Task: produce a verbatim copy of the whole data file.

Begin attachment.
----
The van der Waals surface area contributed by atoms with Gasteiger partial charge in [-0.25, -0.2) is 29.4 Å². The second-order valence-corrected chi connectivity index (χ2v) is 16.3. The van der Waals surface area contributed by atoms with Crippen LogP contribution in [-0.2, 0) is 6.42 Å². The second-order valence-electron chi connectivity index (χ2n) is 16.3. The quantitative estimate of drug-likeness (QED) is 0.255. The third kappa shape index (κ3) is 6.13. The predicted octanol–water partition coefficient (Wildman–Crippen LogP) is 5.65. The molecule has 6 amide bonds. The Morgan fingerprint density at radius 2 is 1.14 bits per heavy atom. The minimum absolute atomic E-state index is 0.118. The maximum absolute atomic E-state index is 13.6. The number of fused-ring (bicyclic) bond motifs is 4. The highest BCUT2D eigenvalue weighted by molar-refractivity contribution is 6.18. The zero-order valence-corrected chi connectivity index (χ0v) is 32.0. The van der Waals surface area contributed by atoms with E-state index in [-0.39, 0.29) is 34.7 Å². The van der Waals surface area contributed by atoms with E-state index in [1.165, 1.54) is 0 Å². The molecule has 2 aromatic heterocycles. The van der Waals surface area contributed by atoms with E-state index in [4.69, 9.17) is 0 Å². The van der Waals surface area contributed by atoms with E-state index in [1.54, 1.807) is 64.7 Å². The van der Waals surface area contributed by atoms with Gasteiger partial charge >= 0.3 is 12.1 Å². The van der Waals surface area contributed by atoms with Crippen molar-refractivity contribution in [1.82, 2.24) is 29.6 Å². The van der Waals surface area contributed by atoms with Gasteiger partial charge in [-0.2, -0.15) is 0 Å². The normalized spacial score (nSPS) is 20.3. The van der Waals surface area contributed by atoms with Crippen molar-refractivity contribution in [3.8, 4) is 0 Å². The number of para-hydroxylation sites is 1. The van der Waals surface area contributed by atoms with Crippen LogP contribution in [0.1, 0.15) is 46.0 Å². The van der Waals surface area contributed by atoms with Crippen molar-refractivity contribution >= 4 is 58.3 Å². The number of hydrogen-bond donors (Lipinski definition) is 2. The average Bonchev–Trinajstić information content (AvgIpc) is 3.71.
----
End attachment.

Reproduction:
The van der Waals surface area contributed by atoms with Gasteiger partial charge in [-0.25, -0.2) is 29.4 Å². The second-order valence-corrected chi connectivity index (χ2v) is 16.3. The van der Waals surface area contributed by atoms with Crippen LogP contribution in [-0.2, 0) is 6.42 Å². The second-order valence-electron chi connectivity index (χ2n) is 16.3. The quantitative estimate of drug-likeness (QED) is 0.255. The third kappa shape index (κ3) is 6.13. The predicted octanol–water partition coefficient (Wildman–Crippen LogP) is 5.65. The molecule has 6 amide bonds. The Morgan fingerprint density at radius 2 is 1.14 bits per heavy atom. The minimum absolute atomic E-state index is 0.118. The maximum absolute atomic E-state index is 13.6. The number of fused-ring (bicyclic) bond motifs is 4. The highest BCUT2D eigenvalue weighted by molar-refractivity contribution is 6.18. The zero-order valence-corrected chi connectivity index (χ0v) is 32.0. The van der Waals surface area contributed by atoms with E-state index in [-0.39, 0.29) is 34.7 Å². The van der Waals surface area contributed by atoms with E-state index in [1.165, 1.54) is 0 Å². The molecule has 2 aromatic heterocycles. The van der Waals surface area contributed by atoms with E-state index in [4.69, 9.17) is 0 Å². The van der Waals surface area contributed by atoms with E-state index in [1.54, 1.807) is 64.7 Å². The van der Waals surface area contributed by atoms with Gasteiger partial charge >= 0.3 is 12.1 Å². The van der Waals surface area contributed by atoms with Crippen molar-refractivity contribution in [1.82, 2.24) is 29.6 Å². The van der Waals surface area contributed by atoms with Gasteiger partial charge in [-0.2, -0.15) is 0 Å². The normalized spacial score (nSPS) is 20.3. The van der Waals surface area contributed by atoms with Crippen molar-refractivity contribution in [3.8, 4) is 0 Å². The number of para-hydroxylation sites is 1. The van der Waals surface area contributed by atoms with Crippen LogP contribution in [0.1, 0.15) is 46.0 Å². The van der Waals surface area contributed by atoms with Crippen molar-refractivity contribution >= 4 is 58.3 Å². The number of hydrogen-bond donors (Lipinski definition) is 2. The average Bonchev–Trinajstić information content (AvgIpc) is 3.71.